amples 18. The products were then removed from the water and dried to a standard weight at 250 F. After the drying was completed, the moisture resistance was considered satisfactory if no apparent change was evidenced in the thickness or in the resilience of the respective samples. The insulation products of Examples 9-16 were all satisfactory in this regard. The product of Example 9 showed minor delamination whereas those of Examples 10 to 16 had no delamination.

The Navy Hull Board products of Examples 9 to 12 were subjected to the Mil-1-742A (paragraphs 4.3.8.2 to 4.3.8.7) fire resistance test noted above in conjunction with Examples 1 to 8. These products were also tested EXAMPLES 9 to 16 Table II Curing Conditions Wt. Percent of Binder Average in Dried, Cured Wall Diameter Product (Based on Density of Thickness of Example of Glass Total Wt. of Binder Insulation Insulation Temp. Tune Fibers and Fibers) as (Lbs/Ftp (Inches) F.) (Seconds) (Inches) Determined by Ignition Loss 9 (Composition of Ex. 400 330 20 10- 30 2. 75 1 (Composition of Ex. 400 330 X10- 2. 75 1 11 (Composition of Ex. 400 330 20X10- 30 2. 75 1 12 (Composition of Ex. 400 330 20 10- 30 2. 75 1 13 (Composition of Ex. 475 18 20 l0- 12. 5 3. 5 2 14 (Composition of Ex. 475 18 20 10- 12. 5 3. 5 2 15 (Composition of Ex. 475 18 20 10- 12.5 3. 5 2 16 (Composition of Ex. 475 18 20X10- l2. 5 3. 5 2

Moisture Resistance to Example Resistance Smoldering (Exs. Cutting Resistance to Fire Form of Insulation of Insulation 9-12) and Punking Properties Test Product (Exs. 13-16) 9 (Composition of Ex. 1)...- Average Slight smolderin workable Failed test by slight Navy Hull Board.

margln. 10 (Composition of Ex. 2) Good 2 No smoldering Very workable. Fire retardant Do. 11 (Composition of Ex. .do do Incombustible Do. 12 (Composition of Ex. do do Do. 13 (Composition of Ex. 2 inches or less Pipe insulation. 14 (Composition of Ex. do Do. 15 (Composition of Ex. do Do. 16 (Composition of Ex. -do D 1 Average indicates some minor delamination. 2 Good indicates no delamination.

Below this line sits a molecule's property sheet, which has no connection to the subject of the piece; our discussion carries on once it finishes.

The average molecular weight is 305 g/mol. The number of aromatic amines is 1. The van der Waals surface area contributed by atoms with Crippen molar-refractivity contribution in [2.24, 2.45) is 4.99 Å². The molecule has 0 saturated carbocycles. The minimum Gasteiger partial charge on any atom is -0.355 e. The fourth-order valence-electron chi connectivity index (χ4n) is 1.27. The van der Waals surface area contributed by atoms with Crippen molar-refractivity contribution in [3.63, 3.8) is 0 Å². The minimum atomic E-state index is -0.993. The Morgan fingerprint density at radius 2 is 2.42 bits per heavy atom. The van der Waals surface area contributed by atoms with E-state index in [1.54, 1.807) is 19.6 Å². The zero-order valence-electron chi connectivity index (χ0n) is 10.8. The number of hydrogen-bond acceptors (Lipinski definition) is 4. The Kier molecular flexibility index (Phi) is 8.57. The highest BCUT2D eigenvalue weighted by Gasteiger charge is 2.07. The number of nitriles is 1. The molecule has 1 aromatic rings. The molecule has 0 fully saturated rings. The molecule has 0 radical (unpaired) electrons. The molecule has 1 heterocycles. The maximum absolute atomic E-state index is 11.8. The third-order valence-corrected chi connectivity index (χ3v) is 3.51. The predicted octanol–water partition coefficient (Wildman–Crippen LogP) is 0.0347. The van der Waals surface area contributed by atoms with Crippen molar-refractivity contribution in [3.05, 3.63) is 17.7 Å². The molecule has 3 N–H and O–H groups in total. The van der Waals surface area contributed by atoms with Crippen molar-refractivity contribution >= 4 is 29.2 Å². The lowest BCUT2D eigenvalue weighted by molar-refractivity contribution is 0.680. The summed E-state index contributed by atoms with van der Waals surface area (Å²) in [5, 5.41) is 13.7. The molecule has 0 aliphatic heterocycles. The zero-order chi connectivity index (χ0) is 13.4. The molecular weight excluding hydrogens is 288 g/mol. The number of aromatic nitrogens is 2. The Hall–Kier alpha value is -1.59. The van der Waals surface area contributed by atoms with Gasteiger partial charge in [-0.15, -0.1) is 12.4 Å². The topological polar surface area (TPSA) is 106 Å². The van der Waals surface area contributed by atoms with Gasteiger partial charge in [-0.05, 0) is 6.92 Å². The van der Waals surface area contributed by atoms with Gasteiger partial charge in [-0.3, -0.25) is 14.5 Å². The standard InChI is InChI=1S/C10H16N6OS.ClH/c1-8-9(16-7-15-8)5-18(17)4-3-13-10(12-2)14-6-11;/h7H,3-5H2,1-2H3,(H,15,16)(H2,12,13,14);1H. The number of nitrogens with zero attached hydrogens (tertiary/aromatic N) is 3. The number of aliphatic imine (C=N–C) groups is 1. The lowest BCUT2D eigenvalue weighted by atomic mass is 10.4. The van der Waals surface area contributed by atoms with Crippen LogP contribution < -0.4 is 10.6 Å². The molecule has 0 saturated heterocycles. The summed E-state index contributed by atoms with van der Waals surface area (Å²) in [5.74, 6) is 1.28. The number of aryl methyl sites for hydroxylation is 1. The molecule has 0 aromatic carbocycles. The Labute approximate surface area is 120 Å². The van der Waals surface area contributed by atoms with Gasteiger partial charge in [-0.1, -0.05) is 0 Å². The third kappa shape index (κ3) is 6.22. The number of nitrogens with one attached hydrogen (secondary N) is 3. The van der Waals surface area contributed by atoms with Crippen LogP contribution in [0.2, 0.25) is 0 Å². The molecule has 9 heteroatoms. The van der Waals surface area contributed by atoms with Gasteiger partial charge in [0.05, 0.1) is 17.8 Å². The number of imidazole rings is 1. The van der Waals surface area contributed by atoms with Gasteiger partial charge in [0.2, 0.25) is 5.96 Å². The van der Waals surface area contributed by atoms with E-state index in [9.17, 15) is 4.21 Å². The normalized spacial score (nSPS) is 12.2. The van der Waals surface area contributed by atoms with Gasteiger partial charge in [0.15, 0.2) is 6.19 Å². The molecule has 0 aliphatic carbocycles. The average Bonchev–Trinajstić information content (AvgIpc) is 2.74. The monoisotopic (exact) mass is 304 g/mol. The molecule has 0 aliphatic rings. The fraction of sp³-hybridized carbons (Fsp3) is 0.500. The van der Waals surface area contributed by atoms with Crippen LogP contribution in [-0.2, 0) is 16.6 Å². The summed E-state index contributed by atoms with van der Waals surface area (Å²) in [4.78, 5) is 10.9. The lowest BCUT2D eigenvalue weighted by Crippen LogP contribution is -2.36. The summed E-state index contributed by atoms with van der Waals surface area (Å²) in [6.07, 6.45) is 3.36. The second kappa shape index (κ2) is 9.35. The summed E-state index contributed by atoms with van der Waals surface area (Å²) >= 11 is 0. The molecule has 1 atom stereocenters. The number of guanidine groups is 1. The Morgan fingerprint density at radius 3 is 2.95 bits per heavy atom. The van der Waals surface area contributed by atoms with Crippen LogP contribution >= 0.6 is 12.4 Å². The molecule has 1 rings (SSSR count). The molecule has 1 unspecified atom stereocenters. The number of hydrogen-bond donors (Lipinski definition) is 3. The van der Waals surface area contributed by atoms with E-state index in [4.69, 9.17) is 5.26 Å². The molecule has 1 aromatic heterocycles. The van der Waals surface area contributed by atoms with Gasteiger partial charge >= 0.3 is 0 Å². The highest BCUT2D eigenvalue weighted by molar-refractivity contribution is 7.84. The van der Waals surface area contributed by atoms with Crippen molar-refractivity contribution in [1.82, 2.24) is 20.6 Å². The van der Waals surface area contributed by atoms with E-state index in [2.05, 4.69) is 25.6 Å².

The compositions of Examples 1 to 8 were employed to form the insulation products in Examples 9 to 16, respectively. The compositions employed in Examples 9 to 16 were prepared in the same manner as previously noted with regard to Examples 1 to 8, respectively.

Examples 9 to 12 illustrate the formation of resinbonded glass fiber insulation products of the board type, such as Navy Hull Board products, whereas Examples 13 to 16 illustrate pipe insulation products. The glass fibers 12 are drawn from overhead supply 10 and attenuated by gaseous blasts from element 26. The fibers were sprayed with binder and then collected on the upper surface of forming belt 31. In Examples 8 to 12, inclusive, the glass fibers With the binder uniformly distributed therein were then passed between belts 36 and for simultaneous drying and curing.

The impregnated mat was compressed into board form by application of pressure by belts 36 and 35. The curing was accomplished at essentially atmospheric pressure. The curing temperatures and time appear in the table above. The average diameter of the glass fibers employed to form the respective Navy Hull Board and pipe insulation are noted in the above table.

The pipe insulation products were formed by removing the glass fiber binder impregnated mat from forming belt 31 and molding in a conventional pipe insulation mold into cylindrical pipe 36 inches long and 2 inches thick (inner diameter of 2 inches and outer diameter of 4 inches). Curing of the binder took place in the mold.

The moisture resistance of the samples in the above table was determined by subjecting the samples to the water immersion test noted in conjunction with Exfor resistance to smoldering in accordance with Military Specification Mil-1-742A(1956) paragraph 4.3.7.

The pipe insulation products of Examples 13 to 16 on the other hand were subjected to the punking resistance described above in Examples 1 to 8.